The minimum generally covers last month’s interest and fees (if applicable) and only a small amount of the underlying balance. Paying more than the minimum carries principal to your balance and not interest, which results in you paying off your debt in less time and, therefore, paying less interest.

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6. Interest is avoidable

No matter how much your credit card APR is, you can avoid paying a penny in interest. How? By paying your bill in full every month. This is called your card’s grace period. After you pay your bill in full, interest does not accrue on new purchases until the next due date.

So, when you don’t pay your bill in full, that is, if you carry over a portion of your balance to the next month, not only do you pay interest on that accumulated balance, but interest begins to accrue on your new purchases immediately. This is how if you do not take care of your purchases, your debt can expand to unimaginable numbers.

7. Paying late can become a nightmare

These are the high costs you can rack up on a debt, no matter how small:

  • Late payment fees: as mentioned, there are penalties for falling behind on your payments.
  • Penalty APR: although not all cards have it, but those that do, can increase your interest rate to 30% or more for new transactions.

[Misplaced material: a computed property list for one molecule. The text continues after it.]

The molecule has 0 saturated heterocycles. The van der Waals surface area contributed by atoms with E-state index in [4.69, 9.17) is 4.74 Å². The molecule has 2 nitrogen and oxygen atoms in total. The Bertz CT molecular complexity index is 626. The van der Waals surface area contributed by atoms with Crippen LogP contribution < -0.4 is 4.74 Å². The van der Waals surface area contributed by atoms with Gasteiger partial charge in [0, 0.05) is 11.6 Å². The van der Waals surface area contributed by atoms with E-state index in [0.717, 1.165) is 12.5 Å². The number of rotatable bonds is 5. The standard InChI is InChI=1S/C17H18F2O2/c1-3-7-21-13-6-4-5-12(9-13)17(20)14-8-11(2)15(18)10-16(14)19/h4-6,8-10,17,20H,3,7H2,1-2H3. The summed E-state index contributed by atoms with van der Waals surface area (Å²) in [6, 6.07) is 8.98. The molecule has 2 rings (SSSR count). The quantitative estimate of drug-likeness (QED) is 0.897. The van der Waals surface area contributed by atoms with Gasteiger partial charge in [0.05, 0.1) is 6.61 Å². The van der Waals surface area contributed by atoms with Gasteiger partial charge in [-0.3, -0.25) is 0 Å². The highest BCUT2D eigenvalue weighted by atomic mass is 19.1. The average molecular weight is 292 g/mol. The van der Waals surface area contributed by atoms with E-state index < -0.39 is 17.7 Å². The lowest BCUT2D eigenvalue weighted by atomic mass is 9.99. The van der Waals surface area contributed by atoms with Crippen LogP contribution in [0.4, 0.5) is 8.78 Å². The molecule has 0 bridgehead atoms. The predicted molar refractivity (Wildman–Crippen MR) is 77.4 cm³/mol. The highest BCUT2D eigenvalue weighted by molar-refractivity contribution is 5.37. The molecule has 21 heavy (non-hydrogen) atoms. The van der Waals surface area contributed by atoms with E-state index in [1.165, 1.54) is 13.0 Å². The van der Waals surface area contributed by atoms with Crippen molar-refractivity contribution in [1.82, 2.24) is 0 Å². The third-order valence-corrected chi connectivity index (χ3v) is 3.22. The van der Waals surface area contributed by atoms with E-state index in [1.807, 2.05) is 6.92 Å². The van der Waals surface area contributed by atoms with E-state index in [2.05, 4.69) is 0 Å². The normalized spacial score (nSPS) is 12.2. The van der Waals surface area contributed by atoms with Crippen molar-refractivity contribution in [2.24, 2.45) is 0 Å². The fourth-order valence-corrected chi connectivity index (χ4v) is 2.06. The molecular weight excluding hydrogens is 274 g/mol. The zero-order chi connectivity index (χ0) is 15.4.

• Damage to your credit: one day late may not affect you, but if it adds up to 30 or more days late, your credit report and credit score will suffer.

 

8. Stay away from your credit limit

Credit cards have a limit on the amount you can borrow. For example, on a card with a $2,000 limit, using your plastic for $1,500 or closer and closer to that amount starts to work as a red flag on your report and can lower your credit score.

That is why it is suggested that you try to use less than 30% of your limit at all times so that your credit score always remains healthy and reliable in the eyes of other lenders.

9. The best cards are not for beginners

Great rewards, cash back, low interest, sign-up bonuses or 0% interest periods are some of the juicy perks we should make you realize you won’t be able to access right off the bat. But if you begin to manage a credit card as we pointed out in the previous points, you will soon be able to aspire to this type of attractive promotions.

10. If you’re turned down, you’ll know why

In some countries, e.g. USA, federal law requires card issuers to send you an explanation of their decision. This is called an adverse action notice, where they will tell you the reasons why you were not accepted. This may include having too low an income, not having a credit history or not meeting another requirement for them. Having this clarification will let you know how to move forward so that you can soon apply for your first credit card.

Author Bio:

I am Nikesh Mehta, owner and writer of this site.

Nikesh Mehta - Image

I’m an analytics and digital marketing professional and also love writing on finance and technology industry during my spare time. I’ve done online course in Financial Markets and Investment Strategy from Indian School of Business. I can be reached at [email protected] or LinkedIn profile.